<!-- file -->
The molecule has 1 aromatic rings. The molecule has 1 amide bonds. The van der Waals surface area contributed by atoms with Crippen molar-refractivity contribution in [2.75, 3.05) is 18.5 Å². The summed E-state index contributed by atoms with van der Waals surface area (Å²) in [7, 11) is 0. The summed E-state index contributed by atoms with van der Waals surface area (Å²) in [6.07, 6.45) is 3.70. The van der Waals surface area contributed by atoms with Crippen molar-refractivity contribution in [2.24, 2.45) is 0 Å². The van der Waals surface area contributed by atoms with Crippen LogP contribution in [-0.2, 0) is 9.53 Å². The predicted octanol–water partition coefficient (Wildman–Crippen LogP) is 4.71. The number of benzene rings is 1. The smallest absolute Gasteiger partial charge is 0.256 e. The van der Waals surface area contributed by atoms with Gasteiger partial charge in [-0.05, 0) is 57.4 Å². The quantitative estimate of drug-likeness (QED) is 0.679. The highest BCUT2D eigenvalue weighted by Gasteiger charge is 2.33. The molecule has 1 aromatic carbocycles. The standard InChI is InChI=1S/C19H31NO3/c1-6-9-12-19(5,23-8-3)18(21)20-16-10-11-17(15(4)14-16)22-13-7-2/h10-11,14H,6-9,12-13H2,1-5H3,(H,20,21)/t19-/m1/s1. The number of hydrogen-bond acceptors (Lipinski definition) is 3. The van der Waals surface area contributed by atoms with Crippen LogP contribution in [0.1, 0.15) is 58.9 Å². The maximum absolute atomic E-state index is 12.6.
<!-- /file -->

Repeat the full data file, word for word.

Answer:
The molecule has 1 aromatic rings. The molecule has 1 amide bonds. The van der Waals surface area contributed by atoms with Crippen molar-refractivity contribution in [2.75, 3.05) is 18.5 Å². The summed E-state index contributed by atoms with van der Waals surface area (Å²) in [7, 11) is 0. The summed E-state index contributed by atoms with van der Waals surface area (Å²) in [6.07, 6.45) is 3.70. The van der Waals surface area contributed by atoms with Crippen molar-refractivity contribution in [2.24, 2.45) is 0 Å². The van der Waals surface area contributed by atoms with Crippen LogP contribution in [-0.2, 0) is 9.53 Å². The predicted octanol–water partition coefficient (Wildman–Crippen LogP) is 4.71. The number of benzene rings is 1. The smallest absolute Gasteiger partial charge is 0.256 e. The van der Waals surface area contributed by atoms with Gasteiger partial charge in [-0.05, 0) is 57.4 Å². The quantitative estimate of drug-likeness (QED) is 0.679. The highest BCUT2D eigenvalue weighted by Gasteiger charge is 2.33. The molecule has 1 aromatic carbocycles. The standard InChI is InChI=1S/C19H31NO3/c1-6-9-12-19(5,23-8-3)18(21)20-16-10-11-17(15(4)14-16)22-13-7-2/h10-11,14H,6-9,12-13H2,1-5H3,(H,20,21)/t19-/m1/s1. The number of hydrogen-bond acceptors (Lipinski definition) is 3. The van der Waals surface area contributed by atoms with Crippen LogP contribution in [0.1, 0.15) is 58.9 Å². The maximum absolute atomic E-state index is 12.6.